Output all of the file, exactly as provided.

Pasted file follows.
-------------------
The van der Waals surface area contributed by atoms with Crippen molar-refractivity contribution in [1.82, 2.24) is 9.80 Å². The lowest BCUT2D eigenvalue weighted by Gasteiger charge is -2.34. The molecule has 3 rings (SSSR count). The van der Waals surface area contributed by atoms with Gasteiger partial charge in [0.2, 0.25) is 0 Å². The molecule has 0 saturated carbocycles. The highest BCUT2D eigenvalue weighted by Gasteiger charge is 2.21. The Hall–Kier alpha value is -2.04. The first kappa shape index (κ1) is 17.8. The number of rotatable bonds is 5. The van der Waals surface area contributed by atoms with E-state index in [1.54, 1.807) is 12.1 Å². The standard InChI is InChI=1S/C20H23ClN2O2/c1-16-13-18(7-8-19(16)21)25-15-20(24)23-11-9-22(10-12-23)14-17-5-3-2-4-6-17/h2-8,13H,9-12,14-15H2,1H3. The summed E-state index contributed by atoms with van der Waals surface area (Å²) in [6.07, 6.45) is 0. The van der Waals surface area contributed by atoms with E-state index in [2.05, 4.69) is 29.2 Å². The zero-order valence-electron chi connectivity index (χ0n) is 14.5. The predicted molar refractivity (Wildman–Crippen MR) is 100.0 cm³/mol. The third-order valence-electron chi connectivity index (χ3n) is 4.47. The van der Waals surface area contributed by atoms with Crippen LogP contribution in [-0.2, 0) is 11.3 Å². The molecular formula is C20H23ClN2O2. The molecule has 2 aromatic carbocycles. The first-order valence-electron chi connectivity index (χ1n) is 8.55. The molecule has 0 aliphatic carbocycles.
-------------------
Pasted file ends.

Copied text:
The van der Waals surface area contributed by atoms with Crippen molar-refractivity contribution in [1.82, 2.24) is 9.80 Å². The lowest BCUT2D eigenvalue weighted by Gasteiger charge is -2.34. The molecule has 3 rings (SSSR count). The van der Waals surface area contributed by atoms with Gasteiger partial charge in [0.2, 0.25) is 0 Å². The molecule has 0 saturated carbocycles. The highest BCUT2D eigenvalue weighted by Gasteiger charge is 2.21. The Hall–Kier alpha value is -2.04. The first kappa shape index (κ1) is 17.8. The number of rotatable bonds is 5. The van der Waals surface area contributed by atoms with E-state index in [1.54, 1.807) is 12.1 Å². The standard InChI is InChI=1S/C20H23ClN2O2/c1-16-13-18(7-8-19(16)21)25-15-20(24)23-11-9-22(10-12-23)14-17-5-3-2-4-6-17/h2-8,13H,9-12,14-15H2,1H3. The summed E-state index contributed by atoms with van der Waals surface area (Å²) in [6.07, 6.45) is 0. The van der Waals surface area contributed by atoms with E-state index in [2.05, 4.69) is 29.2 Å². The zero-order valence-electron chi connectivity index (χ0n) is 14.5. The predicted molar refractivity (Wildman–Crippen MR) is 100.0 cm³/mol. The third-order valence-electron chi connectivity index (χ3n) is 4.47. The van der Waals surface area contributed by atoms with Crippen LogP contribution in [-0.2, 0) is 11.3 Å². The molecular formula is C20H23ClN2O2. The molecule has 2 aromatic carbocycles. The first-order valence-electron chi connectivity index (χ1n) is 8.55. The molecule has 0 aliphatic carbocycles.